Publisher: Out of the Park Developments
Developer: Out of the Park Developments
In a roundabout way, Out of the Park Baseball 15 has me really excited for Football Manager Classic on the PS Vita to make its way over to North America.
Admittedly, it's not hard to get me excited for anything on the PS Vita. But in this case, it's particularly apt. Both OOTP and FMC, after all, are PC-based sports management sims, with the key difference — apart from one being about baseball and the other centered around soccer, obviously — being that the latter recently launched a handheld edition which features full cross-save capabilities, allowing PC gamers to bring their games with them on the go.
OOTP Baseball, of course, doesn't have this option (unless the developers are vastly underselling what OOTP 14 can do). But the more I play it — and the more addicted to it I get — the more I really, really wish I could've taken my game with me wherever I go. I get that there are all kinds of technological and financial reasons why OOTP 15 is PC-only, but still: if ever a game was made for bringing with you wherever you want, it'd be this one.
Complaining about what OOTP 15 can't do, however, is a little churlish, particularly in light of how much it's capable of. First and foremost, it allows you to dig down deep into everything a baseball franchise does — signing free agents (both the regular and international kind), drafting and developing young talent, setting your line-ups and pitching rotation, setting ticket prices, swinging trades, and so on. Basically, if the first thing you do when you get the newest version of The Show is start remaking your roster, then you know exactly what's in store for you.
Don't make the mistake of thinking this is just The Show without fancy graphics, though. No, OOTP 15 promises you can build your own baseball world, and it allows you to do just that. Want the Expos to stay in Montreal? You can do that. Want to take control of the National League from its birth in 1876 and guide it through to the present day? You can do that too. Ever wondered how the 2000 Colorado Rockies would fare in a neutralized run scoring environment? That's an option too, though I have to say that that's a lot less fun than playing around with the Baseball Reference's Neutralizer tool and seeing some of the crazy numbers it churns out. (Seriously: just go look at Barry Bonds' lifetime numbers set to 2000 Colorado. I'd say they're video game numbers, but I've never seen numbers like that in a game. But I digress.)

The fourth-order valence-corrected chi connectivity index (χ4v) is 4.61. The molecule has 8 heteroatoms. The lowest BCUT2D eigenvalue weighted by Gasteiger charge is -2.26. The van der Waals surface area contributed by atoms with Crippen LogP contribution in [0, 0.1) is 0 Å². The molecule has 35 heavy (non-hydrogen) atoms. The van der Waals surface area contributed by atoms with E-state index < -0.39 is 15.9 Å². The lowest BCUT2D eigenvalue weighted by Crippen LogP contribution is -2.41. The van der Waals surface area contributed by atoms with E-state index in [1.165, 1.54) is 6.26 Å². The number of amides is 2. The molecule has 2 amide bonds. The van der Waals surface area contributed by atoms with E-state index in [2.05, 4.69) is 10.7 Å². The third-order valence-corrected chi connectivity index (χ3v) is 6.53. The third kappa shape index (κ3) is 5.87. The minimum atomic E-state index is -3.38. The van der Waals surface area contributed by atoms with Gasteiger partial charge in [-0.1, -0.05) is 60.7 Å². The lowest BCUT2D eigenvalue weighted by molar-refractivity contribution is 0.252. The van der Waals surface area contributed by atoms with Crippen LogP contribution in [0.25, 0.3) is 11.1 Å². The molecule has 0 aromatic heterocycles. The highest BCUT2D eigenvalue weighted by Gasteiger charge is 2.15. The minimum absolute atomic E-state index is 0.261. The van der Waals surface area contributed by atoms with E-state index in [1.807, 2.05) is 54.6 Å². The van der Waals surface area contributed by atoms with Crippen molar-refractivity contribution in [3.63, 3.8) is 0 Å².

If North American baseball isn't your thing, you can try your hand in one of seven other leagues around the world — because really, who doesn't want to play Dutch Honkbal? And if reality in general isn't your thing, you can also create fictional leagues with up to 50 teams.
As expansive as the game is, however, it's not without its problems. Most notably, OOTP 15 is slow. Very, very slow. Some of that is inevitable, seeing as the game is constantly generating leagues' and leagues' worth of scores and stats, but it still feels like, far too often, you're waiting for one screen or another to load (especially when you're loading, saving or quitting a game). On an odder note (for lack of a better description), the game's AI is a little weird at times. I mean, I'm not complaining that it let me trade Dioner Navarro for Andrew McCutchen, nor would I mind if Colby Rasmus really was willing to resign with the Jays for $7 million a year, but seeing as McCutchen is the reigning NL MVP and, post-Ellsbury-to-the-Yankees, Rasmus is sure to get paid exponentially more than that when he becomes a free agent at the end of this season, it does take a little away from the sense of realism the game is trying to convey.
They don't take away from the fact this is still a very fun, highly addictive game, though. Out of the Park 15 allows you to tinker around with baseball rosters and line-ups to your heart's content — assuming, of course, you have a super-nerdy, sabermetrically-oriented heart. It won't be 100% perfect until you can take it with you wherever you go, but in the meantime, it's still pretty awesome.